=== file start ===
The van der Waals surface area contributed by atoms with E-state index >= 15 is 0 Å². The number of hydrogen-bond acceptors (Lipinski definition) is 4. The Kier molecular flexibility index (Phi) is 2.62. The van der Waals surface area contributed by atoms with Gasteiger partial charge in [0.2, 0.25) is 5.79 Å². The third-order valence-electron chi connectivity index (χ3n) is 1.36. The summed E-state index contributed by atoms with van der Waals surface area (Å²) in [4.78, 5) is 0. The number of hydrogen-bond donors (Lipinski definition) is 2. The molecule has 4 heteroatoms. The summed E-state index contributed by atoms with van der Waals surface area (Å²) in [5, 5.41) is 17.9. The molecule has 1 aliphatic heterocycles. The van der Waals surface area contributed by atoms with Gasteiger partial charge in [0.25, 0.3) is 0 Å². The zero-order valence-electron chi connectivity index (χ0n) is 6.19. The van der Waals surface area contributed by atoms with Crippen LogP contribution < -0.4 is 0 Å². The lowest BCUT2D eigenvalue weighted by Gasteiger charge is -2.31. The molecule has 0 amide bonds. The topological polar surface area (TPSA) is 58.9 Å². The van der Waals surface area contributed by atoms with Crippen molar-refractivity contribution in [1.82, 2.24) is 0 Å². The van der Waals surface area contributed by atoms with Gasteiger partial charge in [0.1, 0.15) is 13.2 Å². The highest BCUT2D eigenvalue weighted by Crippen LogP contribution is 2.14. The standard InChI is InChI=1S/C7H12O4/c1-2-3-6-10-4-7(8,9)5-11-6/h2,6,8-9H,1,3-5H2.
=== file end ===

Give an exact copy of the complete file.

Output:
The van der Waals surface area contributed by atoms with E-state index >= 15 is 0 Å². The number of hydrogen-bond acceptors (Lipinski definition) is 4. The Kier molecular flexibility index (Phi) is 2.62. The van der Waals surface area contributed by atoms with Gasteiger partial charge in [0.2, 0.25) is 5.79 Å². The third-order valence-electron chi connectivity index (χ3n) is 1.36. The summed E-state index contributed by atoms with van der Waals surface area (Å²) in [4.78, 5) is 0. The number of hydrogen-bond donors (Lipinski definition) is 2. The molecule has 4 heteroatoms. The summed E-state index contributed by atoms with van der Waals surface area (Å²) in [5, 5.41) is 17.9. The molecule has 1 aliphatic heterocycles. The van der Waals surface area contributed by atoms with Gasteiger partial charge in [0.25, 0.3) is 0 Å². The zero-order valence-electron chi connectivity index (χ0n) is 6.19. The van der Waals surface area contributed by atoms with Crippen LogP contribution < -0.4 is 0 Å². The lowest BCUT2D eigenvalue weighted by Gasteiger charge is -2.31. The molecule has 0 amide bonds. The topological polar surface area (TPSA) is 58.9 Å². The van der Waals surface area contributed by atoms with Crippen molar-refractivity contribution in [1.82, 2.24) is 0 Å². The van der Waals surface area contributed by atoms with Gasteiger partial charge in [0.1, 0.15) is 13.2 Å². The highest BCUT2D eigenvalue weighted by Crippen LogP contribution is 2.14. The standard InChI is InChI=1S/C7H12O4/c1-2-3-6-10-4-7(8,9)5-11-6/h2,6,8-9H,1,3-5H2.